32 Books You Need to Read This Summer (2019)

32 Books You Need to Read This Summer  has a few books that didn’t show up multiple times on the List of lists.  

I am posting this late, since all of these came out six months ago, or more.  It’s still a decent list, even though I edited it down.

Mostly Dead Things, Kristen Arnett (June 4)

Running to the Edge: A Band of Misfits and the Guru Who Unlocked the Secrets of Speed, Matthew Futterman (June 4)

This Land Is Our Land: An Immigrant’s Manifesto, Suketu Mehta (June 4)

The Plaza: The Secret Life of America’s Most Famous Hotel, Julie Satow (June 4)

In West Mills, De’Shawn Charles Winslow (June 4)

Siege: Trump Under Fire, Michael Wolff (June 4)

Recursion, Blake Crouch (June 11)

Time After Time, Lisa Grunwald (June 11)

The Porpoise, Mark Haddon (June 18)

A Death in the Rainforest: How a Language and a Way of Life Came to an End in Papua New Guinea, Don Kulick (June 18)

A Philosophy of Ruin, Nicholas Mancusi (June 18)

Big Sky: A Jackson Brodie Novel, Kate Atkinson (June 25)

The Gone DeadChanelle Benz (June 25)

Talking to Robots: Tales from Our Human-Robot FuturesDavid Ewing Duncan (July 16)

The Wedding Party, Jasmine Guillory (July 16)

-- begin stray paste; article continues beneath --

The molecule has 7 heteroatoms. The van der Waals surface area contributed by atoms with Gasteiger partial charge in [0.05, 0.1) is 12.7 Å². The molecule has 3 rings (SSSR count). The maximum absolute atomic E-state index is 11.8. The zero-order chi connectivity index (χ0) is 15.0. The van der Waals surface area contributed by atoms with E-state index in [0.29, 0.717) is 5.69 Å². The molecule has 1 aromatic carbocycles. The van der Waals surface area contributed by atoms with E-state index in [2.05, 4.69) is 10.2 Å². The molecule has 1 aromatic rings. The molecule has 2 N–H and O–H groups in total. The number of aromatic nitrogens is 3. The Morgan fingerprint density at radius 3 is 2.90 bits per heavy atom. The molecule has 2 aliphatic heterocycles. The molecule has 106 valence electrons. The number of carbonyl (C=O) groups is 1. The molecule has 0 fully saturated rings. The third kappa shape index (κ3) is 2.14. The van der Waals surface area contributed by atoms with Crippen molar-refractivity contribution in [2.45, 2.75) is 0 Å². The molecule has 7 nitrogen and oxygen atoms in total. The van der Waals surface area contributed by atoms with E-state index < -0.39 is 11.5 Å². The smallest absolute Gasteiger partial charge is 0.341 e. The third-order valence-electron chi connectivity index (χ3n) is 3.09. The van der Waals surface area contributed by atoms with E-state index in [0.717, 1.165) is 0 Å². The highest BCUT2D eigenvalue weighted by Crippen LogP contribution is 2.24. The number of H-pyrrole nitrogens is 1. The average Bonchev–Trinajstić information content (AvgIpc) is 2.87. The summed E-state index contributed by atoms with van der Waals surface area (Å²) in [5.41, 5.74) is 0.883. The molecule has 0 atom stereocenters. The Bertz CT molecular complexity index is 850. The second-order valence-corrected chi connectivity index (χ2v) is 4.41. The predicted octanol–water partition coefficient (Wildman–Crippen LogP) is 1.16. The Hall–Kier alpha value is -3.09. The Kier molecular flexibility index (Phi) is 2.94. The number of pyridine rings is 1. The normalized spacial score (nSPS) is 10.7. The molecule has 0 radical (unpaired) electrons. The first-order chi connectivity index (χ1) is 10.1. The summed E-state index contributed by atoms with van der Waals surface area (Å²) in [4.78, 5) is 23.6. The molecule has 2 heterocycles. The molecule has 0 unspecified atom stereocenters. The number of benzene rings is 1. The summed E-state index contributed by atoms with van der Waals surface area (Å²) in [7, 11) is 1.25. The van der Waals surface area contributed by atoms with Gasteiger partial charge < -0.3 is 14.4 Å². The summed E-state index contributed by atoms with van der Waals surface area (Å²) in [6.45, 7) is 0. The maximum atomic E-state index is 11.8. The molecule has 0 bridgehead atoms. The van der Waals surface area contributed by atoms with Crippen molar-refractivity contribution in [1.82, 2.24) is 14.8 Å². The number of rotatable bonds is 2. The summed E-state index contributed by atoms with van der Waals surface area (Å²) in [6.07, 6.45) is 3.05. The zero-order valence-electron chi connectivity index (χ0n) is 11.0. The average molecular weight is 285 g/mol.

Speaking of Summer, Kalisha Buckhanon (July 30)

Chances Are…, Richard Russo (July 30)

A Particular Kind of Black Man, Tope Folarin (August 6)

The Remainder, Alia Trabucco Zerán (translated by Sophie Hughes) (August 6)

The Yellow House, Sarah M. Broom (August 13)

The Memory Police, Yoko Ogawa (translated by Stephen Snyder) (August 13)

How to Be an Antiracist, Ibram X. Kendi (August 20)

The Girl Who Lived Twice: A Lisbeth Salander Novel, David Lagercrantz (August 27)

Building Little Women

Building little Women

Writing the script for Little Women

I saw Little Women with my cousin last week. I had seen the 1949 and the 1994 versions many times. The 2019 version was a little different. It made me want to read the book, to see how the story really goes, since it didn’t quite tell the same story as the other two movies.

The above linked articles talk about the 2019 version, and how it was made. One shows the inspiration and the other is an interview with the screenwriter and director. They are both rather interesting.

There was a 2018 version that came out, but I didn’t see it. It was modernized, so it kind of turned me away from wanting to see it.